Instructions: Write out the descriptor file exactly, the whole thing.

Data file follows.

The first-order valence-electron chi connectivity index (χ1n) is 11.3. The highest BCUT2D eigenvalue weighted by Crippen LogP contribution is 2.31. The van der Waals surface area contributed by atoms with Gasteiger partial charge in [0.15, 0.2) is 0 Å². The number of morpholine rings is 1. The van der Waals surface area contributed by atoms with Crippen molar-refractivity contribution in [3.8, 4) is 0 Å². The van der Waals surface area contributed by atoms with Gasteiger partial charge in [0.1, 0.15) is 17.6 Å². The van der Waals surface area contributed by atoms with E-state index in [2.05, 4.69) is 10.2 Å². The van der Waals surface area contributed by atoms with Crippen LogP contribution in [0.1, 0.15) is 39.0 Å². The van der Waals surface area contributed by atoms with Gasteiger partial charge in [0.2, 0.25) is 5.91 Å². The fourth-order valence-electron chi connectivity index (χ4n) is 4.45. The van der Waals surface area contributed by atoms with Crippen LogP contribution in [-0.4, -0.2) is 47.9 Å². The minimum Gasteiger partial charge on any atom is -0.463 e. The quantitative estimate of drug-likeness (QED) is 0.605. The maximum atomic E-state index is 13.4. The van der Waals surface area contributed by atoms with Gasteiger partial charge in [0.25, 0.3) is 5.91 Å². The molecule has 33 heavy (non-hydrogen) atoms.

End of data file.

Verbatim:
The first-order valence-electron chi connectivity index (χ1n) is 11.3. The highest BCUT2D eigenvalue weighted by Crippen LogP contribution is 2.31. The van der Waals surface area contributed by atoms with Gasteiger partial charge in [0.15, 0.2) is 0 Å². The number of morpholine rings is 1. The van der Waals surface area contributed by atoms with Crippen molar-refractivity contribution in [3.8, 4) is 0 Å². The van der Waals surface area contributed by atoms with Gasteiger partial charge in [0.1, 0.15) is 17.6 Å². The van der Waals surface area contributed by atoms with E-state index in [2.05, 4.69) is 10.2 Å². The van der Waals surface area contributed by atoms with Crippen LogP contribution in [0.1, 0.15) is 39.0 Å². The van der Waals surface area contributed by atoms with Gasteiger partial charge in [0.2, 0.25) is 5.91 Å². The fourth-order valence-electron chi connectivity index (χ4n) is 4.45. The van der Waals surface area contributed by atoms with Crippen LogP contribution in [-0.4, -0.2) is 47.9 Å². The minimum Gasteiger partial charge on any atom is -0.463 e. The quantitative estimate of drug-likeness (QED) is 0.605. The maximum atomic E-state index is 13.4. The van der Waals surface area contributed by atoms with Gasteiger partial charge in [0.25, 0.3) is 5.91 Å². The molecule has 33 heavy (non-hydrogen) atoms.